BollywoodWorld.com, In the film “Dev” Amitabh Bachchan plays the role of an upright police officer who is horrified by the collusion between ruling politicians and a section of the police during a communal outbreak. The film provides a mirror image of the scene in Gujarat at the time of the 2002 riots. While it was being made, Amitabh might not have thought that he would become the state’s brand ambassador after a few years.
It is possible that he sees no connection between the two. After all, film stars play many roles, not all of which reflect their views and personalities. Problems can arise, however, as they have now for Amitabh, when a matinee idol is perceived as playing two roles — one in the tinsel world and the other in real life.
What is more, if the two performances tend to clash — for instance, if a hero on the silver screen turns out to be a villain in real life — they can have a jarring effect on his fans.
It is worth noting that such crossing of lines has been a feature of Amitabh’s life. A friend of the Nehru-Gandhi family — he gave an impromptu singing performance during Sanjay Gandhi’s wedding — Amitabh had even joined politics for a while before finding the profession to be a ‘cesspool’.
Inevitably, his proximity to India’s foremost political dynasty also meant that the Bachchan family would be involved in one of the major scandals which affected the Nehru-Gandhis — the Bofors deal.
It is not surprising that Amitabh’s less than pleasant experiences at the time made him distance himself from politics for some time and focus on doing what he does best, acting. But the glamour of the film world was evidently not enough for a larger-than-personality like him. Notwithstanding his unflattering perception of politics, he has never totally shunned politicians, presumably on the basis of the adage: hate the sin, not the sinner.
Arguably, however, he has not been wise in the choice of his political friends. In recent years, for instance, he has been close to the well-known gadfly of Indian politics, Amar Singh — an association which may have led to his rupture with the Nehru-Gandhis.
However, even that curious phase of his life — a superstar in the company of a maverick — held no lessons for him. For he has now chosen to be in Narendra Modi’s good books, which has further estranged him from the Congress and may even embarrass Amar Singh.
Amitabh’s explanation that his critics should also lambast industrialists like Ratan Tata and the Ambanis for associating with Modi shows that he is aware of the latter’s controversial persona. But it is one thing for companies to utilize the business opportunities provided by Modi for their own profits and quite another for someone with an iconic stature like Amitabh to act as an advertiser for Modi, who is currently being probed for his complicity in the riots.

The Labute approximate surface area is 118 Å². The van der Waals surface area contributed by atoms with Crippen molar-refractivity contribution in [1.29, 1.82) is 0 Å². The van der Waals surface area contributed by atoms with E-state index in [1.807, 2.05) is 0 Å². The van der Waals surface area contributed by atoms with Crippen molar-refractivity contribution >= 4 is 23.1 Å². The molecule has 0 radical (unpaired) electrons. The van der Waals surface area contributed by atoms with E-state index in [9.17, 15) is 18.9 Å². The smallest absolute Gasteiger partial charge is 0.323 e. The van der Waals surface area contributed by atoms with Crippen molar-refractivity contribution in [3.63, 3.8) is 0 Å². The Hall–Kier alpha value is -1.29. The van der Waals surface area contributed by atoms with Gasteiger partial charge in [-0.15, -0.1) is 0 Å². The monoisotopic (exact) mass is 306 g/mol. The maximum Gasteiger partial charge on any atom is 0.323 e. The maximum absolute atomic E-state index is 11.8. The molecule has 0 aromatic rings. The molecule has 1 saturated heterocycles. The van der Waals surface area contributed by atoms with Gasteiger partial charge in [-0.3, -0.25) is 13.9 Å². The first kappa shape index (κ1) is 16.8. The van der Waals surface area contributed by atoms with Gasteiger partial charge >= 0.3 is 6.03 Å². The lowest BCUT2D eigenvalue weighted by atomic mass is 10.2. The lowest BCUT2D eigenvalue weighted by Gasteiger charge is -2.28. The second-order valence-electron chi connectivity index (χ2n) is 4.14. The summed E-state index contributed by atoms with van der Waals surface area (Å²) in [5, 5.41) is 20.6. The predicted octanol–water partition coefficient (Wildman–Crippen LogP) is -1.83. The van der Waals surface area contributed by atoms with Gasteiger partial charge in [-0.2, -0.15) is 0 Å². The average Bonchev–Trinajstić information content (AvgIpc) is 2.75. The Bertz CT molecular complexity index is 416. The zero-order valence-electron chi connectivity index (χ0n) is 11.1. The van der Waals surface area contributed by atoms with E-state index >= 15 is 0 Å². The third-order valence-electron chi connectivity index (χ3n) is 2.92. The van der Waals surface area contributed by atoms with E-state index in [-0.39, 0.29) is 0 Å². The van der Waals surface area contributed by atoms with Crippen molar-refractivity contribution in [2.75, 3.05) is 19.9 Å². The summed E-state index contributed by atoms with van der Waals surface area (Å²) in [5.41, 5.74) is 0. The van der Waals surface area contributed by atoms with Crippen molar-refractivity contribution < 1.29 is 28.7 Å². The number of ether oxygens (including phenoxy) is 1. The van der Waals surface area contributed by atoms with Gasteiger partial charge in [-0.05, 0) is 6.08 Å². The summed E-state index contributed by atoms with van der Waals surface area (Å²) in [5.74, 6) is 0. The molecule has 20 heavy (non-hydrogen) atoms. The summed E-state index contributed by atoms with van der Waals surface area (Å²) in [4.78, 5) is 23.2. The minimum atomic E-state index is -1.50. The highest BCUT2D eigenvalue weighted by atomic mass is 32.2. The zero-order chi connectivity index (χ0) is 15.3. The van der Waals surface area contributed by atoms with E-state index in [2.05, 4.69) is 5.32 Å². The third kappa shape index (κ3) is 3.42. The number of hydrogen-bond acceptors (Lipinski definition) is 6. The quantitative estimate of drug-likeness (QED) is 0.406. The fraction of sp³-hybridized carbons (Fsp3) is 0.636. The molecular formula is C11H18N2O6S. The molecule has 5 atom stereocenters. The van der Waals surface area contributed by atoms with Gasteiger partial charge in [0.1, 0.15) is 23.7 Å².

It is possible, of course, that Amitabh has no serious political views of his own or that he is uninterested in the complexities of the “cesspool”.
His open mind must have been responsible, for instance, why he never hesitated to be on the right side of Bal Thackeray although, as a resident of Mumbai, he would have known that it would not be advisable to displease the Shiv Sena patriarch in any way.
To many, it will seem that it is but one step from Thackeray to Modi. But saffron inclinations are clearly of no relevance in this matter where Amitabh is concerned. What is relevant is the indisputable fact that the latter’s political links create a greater stir than those of any other film personality. This, in turn, confirms Amitabh’s special status in the film world and outside.
Others in Bollywood like Dharmendra, Hema Malini and Sanjay Dutt, to name a few, can flit in and out of politics without hitting the headlines. But Amitabh’s forays into this field attract wide attention, especially if he is seen to be politically incorrect – or too adventurous – in the selection of his political friends.
Little wonder, therefore, that the responses to his involvement lack restraint. The Congress, for instance, has evidently gone overboard in its castigation of Amitabh, thereby underlining his importance. An attitude of disdain might have been preferable.
Modi, on the other hand, must be delighted. Facing a Supreme Court-ordained probe into his role in the riots — the first chief minister to take a stand in the docks — he will be glad to be seen in respectable company even if his companion is apparently a political innocent.
For Amitabh, however, it can momentarily seem as if he is courting bankruptcy again (as he once did over his financial ventures) in the matter of his countrywide popularity.